As funds run low, housing renovations are cut


Hundreds of poor and elderly city residents may have to endure leaky roofs, crumbling bricks and shifting foundations this winter now that two of the city's three home rehabilitation loan and grant programs are out of money.

After a year of record requests, housing officials have stopped considering all but dire emergency applications for the city housing rehabilitation loans and grants. The problem was brought to light this week by the plight of 99-year-old Upton resident Helen E. Wilson, who has been unable to secure city funds to repair her West Lanvale Street home.

"It just shows the conditions of the houses in Baltimore," said Thomas H. Jaudon, the director of the Homeownership Institute, which oversees the programs. "There has just been a draw on our money this year."

Private agencies, including Catholic Charities, also report their resources being stretched.

The city administers three programs that distribute grants and low-interest loans to qualified homeowners who need home repairs. On Aug. 20, the city Department of Housing and Community Development informed applicants that the programs have nearly exhausted their funds.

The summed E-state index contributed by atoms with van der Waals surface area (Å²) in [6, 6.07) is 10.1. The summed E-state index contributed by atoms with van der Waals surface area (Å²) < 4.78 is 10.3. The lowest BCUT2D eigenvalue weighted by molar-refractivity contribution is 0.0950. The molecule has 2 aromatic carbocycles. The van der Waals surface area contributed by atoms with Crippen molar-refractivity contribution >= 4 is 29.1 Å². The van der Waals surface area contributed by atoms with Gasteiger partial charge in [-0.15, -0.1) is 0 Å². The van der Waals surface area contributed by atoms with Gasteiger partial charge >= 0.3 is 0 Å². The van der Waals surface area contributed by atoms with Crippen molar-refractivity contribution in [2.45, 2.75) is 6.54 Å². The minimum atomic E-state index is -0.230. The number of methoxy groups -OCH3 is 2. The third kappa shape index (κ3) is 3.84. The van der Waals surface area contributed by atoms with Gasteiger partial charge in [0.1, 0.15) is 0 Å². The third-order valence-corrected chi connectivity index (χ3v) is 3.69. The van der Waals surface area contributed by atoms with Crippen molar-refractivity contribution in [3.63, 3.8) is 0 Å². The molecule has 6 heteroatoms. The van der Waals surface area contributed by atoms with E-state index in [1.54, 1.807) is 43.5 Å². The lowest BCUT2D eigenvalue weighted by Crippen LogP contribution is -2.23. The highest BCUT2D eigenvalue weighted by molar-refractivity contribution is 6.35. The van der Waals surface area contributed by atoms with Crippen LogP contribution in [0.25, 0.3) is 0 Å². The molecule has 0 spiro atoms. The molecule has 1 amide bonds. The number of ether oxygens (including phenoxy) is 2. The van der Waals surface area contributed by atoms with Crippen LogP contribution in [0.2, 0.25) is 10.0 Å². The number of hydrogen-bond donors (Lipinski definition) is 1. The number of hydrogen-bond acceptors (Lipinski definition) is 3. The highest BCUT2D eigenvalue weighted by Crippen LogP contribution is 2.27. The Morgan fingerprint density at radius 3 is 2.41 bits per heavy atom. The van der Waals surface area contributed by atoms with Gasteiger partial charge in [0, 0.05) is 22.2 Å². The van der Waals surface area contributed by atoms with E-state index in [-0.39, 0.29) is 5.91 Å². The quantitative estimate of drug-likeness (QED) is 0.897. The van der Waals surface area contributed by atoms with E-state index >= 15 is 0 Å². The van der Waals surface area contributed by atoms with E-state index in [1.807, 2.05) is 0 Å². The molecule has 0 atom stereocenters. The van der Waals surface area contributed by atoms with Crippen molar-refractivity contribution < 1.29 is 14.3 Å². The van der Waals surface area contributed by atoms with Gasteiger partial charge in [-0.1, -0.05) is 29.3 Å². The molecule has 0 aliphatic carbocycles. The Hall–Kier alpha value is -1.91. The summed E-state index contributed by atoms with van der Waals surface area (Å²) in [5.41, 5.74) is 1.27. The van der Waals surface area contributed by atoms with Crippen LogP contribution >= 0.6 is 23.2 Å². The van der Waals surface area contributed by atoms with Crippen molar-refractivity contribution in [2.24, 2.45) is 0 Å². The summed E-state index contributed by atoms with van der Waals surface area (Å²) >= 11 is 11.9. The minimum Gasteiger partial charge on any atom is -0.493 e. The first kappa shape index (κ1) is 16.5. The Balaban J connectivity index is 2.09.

Two of the programs, the Deferred Loan Program and City Housing Assistance Program (CHAP), have spent their combined 1999 budget of $1 million.

A third program, the Emergency Roof Repair Program, is limiting disbursements to stretch its funds, said city housing department spokesman John Wesley.

Until the programs' funding is replenished in February, the Homeownership Institute will only consider applications for homeowners with severe roof leaks, no heat or hot water or major electrical problems.

The funding deficiency was revealed as Wilson's family scrambles to repair her home at 810 W. Lanvale St., which was condemned by the city after the roof collapsed, snapping support beams and causing an estimated $50,000 in damage.

Wednesday, Wesley said condemned homes could not be rehabilitated, but yesterday the department reversed itself and said Wilson's home could be fixed. Housing department officials added that the family should not count on the city to help in repairing the home, which was assessed at about $11,000 last year.

"Right now, I would not put $5,000 in roof repairs on a house that does not have a wall," Jaudon said.

The family, while angered by the city's decision not to provide aid, vowed to find money for repairs. They do not wish to saddle Wilson, who will turn 100 on Sept. 18, with loans.

"It is not fair to us, it is not fair to her," Wilson's son, William L. Cephas, said of the city's refusal of aid. He said he feared his mother's health would deteriorate if she could not return home. Wilson is living with a grandson in Ashburton.

While city funds have nearly dried up, poor and elderly homeowners have options, including a low-interest state housing rehabilitation loan program and private nonprofit group assistance.

Copyright © 2021, The Baltimore Sun, a Baltimore Sun Media Group publication | Place an Ad